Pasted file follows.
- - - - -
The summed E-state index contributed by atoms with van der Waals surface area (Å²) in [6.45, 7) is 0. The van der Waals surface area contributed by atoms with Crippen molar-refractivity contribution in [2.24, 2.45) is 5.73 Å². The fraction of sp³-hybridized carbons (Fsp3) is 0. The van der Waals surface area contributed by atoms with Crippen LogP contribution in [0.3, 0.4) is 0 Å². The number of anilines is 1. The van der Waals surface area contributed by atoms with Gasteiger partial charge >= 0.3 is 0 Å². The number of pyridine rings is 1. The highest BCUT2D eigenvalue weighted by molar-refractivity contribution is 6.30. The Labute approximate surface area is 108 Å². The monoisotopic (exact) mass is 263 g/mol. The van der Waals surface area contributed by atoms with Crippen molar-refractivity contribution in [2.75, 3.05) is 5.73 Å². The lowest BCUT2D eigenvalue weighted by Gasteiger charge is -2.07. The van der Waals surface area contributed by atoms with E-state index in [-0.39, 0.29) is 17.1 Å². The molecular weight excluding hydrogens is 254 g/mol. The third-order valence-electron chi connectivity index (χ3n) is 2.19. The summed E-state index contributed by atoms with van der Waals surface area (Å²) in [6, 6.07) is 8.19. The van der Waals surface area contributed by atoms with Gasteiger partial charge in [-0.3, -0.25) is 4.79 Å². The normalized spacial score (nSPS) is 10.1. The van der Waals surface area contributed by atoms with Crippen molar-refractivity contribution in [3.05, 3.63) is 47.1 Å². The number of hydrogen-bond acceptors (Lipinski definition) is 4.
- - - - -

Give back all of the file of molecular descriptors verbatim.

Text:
The summed E-state index contributed by atoms with van der Waals surface area (Å²) in [6.45, 7) is 0. The van der Waals surface area contributed by atoms with Crippen molar-refractivity contribution in [2.24, 2.45) is 5.73 Å². The fraction of sp³-hybridized carbons (Fsp3) is 0. The van der Waals surface area contributed by atoms with Crippen LogP contribution in [0.3, 0.4) is 0 Å². The number of anilines is 1. The van der Waals surface area contributed by atoms with Gasteiger partial charge >= 0.3 is 0 Å². The number of pyridine rings is 1. The highest BCUT2D eigenvalue weighted by molar-refractivity contribution is 6.30. The Labute approximate surface area is 108 Å². The monoisotopic (exact) mass is 263 g/mol. The van der Waals surface area contributed by atoms with Crippen molar-refractivity contribution in [2.75, 3.05) is 5.73 Å². The lowest BCUT2D eigenvalue weighted by Gasteiger charge is -2.07. The van der Waals surface area contributed by atoms with E-state index in [-0.39, 0.29) is 17.1 Å². The molecular weight excluding hydrogens is 254 g/mol. The third-order valence-electron chi connectivity index (χ3n) is 2.19. The summed E-state index contributed by atoms with van der Waals surface area (Å²) in [6, 6.07) is 8.19. The van der Waals surface area contributed by atoms with Gasteiger partial charge in [-0.3, -0.25) is 4.79 Å². The normalized spacial score (nSPS) is 10.1. The van der Waals surface area contributed by atoms with Crippen molar-refractivity contribution in [3.05, 3.63) is 47.1 Å². The number of hydrogen-bond acceptors (Lipinski definition) is 4.